Glassman: That actually brings up another criticism, which is that some critics of online voting have said that you will only deepen the digital divide between technological haves and haves-not.

Mohen: Well, let me look at what statistics are showing so far. If you implement Internet voting successfully, you can actually ameliorate the digital divide as opposed to aggravate it. For example, in the Arizona Democratic primary, it endured a legal challenge for an injunction to stop election on the basis that it would be unfair to dilute the minority vote, that blacks, Latinos and American Indians would have their votes diluted as a percentage of the overall vote.

Take a look at the statistics and see what actually happened. Latino turnout and African American turnout went up nearly 900 percent as opposed to the overall voter turnout, which went up about 600 percent. Native American turnout was up 575 percent and that`s phenomenal when you consider that many Native Americans don`t vote as a form of protest.

So my point is this: You can do a good job when you implement something and you can address the concerns or you can choose not to do a good job. Now, let`s not discount that we do a very professional and competent job, but what we did when we implemented Internet voting on a statewide basis in Arizona is that we approached all the minority leaderships and civil rights leaderships around the state and around the country for that matter, and said, what are your concerns, what problems might come up, and how could we address them collectively? And there were ways to do it.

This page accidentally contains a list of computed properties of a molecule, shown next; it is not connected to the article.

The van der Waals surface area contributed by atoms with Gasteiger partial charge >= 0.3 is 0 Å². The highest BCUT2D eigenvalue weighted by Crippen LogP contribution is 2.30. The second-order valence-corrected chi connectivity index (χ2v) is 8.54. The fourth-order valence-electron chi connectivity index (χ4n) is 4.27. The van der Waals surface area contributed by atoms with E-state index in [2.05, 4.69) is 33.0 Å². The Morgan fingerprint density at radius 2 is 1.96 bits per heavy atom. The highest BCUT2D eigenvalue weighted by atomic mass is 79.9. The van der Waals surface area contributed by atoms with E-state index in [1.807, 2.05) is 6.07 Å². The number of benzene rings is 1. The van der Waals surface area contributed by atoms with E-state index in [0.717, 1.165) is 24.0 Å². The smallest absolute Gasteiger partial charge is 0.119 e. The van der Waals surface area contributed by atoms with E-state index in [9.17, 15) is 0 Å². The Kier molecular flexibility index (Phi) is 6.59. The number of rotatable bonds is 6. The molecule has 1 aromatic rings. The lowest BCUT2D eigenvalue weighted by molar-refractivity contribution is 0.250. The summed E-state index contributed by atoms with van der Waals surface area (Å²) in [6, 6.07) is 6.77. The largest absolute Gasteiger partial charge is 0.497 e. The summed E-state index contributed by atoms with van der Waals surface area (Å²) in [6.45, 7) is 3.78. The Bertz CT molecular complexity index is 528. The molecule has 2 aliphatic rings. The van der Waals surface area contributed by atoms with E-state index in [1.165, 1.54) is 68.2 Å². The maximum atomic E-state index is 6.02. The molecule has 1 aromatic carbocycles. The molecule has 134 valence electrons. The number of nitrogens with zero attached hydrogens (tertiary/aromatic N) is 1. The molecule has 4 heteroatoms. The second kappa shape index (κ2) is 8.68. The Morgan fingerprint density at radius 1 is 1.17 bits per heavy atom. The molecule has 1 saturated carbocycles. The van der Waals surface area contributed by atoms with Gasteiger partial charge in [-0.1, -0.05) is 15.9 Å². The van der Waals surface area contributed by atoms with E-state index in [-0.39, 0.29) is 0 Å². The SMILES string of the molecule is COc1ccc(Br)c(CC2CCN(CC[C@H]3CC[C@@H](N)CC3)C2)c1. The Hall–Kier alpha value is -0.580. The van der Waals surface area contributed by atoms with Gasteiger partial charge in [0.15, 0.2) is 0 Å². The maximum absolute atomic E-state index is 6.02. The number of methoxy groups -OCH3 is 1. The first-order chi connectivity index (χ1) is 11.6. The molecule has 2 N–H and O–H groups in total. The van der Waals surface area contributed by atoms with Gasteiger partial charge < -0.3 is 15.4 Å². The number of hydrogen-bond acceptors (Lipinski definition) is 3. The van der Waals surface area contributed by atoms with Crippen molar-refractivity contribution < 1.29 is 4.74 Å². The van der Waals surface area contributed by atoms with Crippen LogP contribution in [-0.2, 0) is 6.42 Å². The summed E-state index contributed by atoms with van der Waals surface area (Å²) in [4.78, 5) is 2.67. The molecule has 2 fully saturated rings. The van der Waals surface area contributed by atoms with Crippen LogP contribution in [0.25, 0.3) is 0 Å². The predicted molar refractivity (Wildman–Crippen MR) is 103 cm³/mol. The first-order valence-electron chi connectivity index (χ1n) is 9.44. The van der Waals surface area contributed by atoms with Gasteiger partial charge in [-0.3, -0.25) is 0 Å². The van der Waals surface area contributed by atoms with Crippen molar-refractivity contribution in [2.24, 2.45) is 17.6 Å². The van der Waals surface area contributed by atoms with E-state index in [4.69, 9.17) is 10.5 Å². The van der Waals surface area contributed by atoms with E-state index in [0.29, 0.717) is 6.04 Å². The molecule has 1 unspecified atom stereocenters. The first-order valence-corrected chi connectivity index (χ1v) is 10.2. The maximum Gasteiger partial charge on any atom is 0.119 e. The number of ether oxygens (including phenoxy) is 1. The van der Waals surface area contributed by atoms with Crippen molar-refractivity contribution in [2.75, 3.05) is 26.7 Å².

Let me take a look at the national level in the United States. I had a very simple opinion on how to close the digital divide. The best way to close the digital divide is to close it. We as a country can say, just like we did with rural electrification in the 30s, look; it is in the best interest of the United States that all our citizens who want can get access to the Internet. Highly doable. With 89 percent of our schools on the Internet, why is it not a 100 percent? We have the money to do it. The industry will do it. What is needed is the leadership in addressing that requirement. It is no question to me that as a country, the solution to the issue you raised is not to say, well, let`s decide as a country, are we going to let our minority youth, our children living in poverty continue indefinitely not to have Internet access and be left out of the benefits of the new economy?

I think it`s much more forward thinking to say, look, over the five years, we as a country are going to spend the money on our infrastructure, we`ll create the environment, which would be through tax incentives and other means to make Internet access ubiquitous for Native American, of whom, you know, 40 to 45 percent don`t even have telephone service; for our poor children; for inner-city schools; for rural schools. Because if we do that, then we`re going to bring the whole generation of people into the New Economy. We need that for our success as a country. If we do that, then the digital divide would be closed. That`s what we need to do.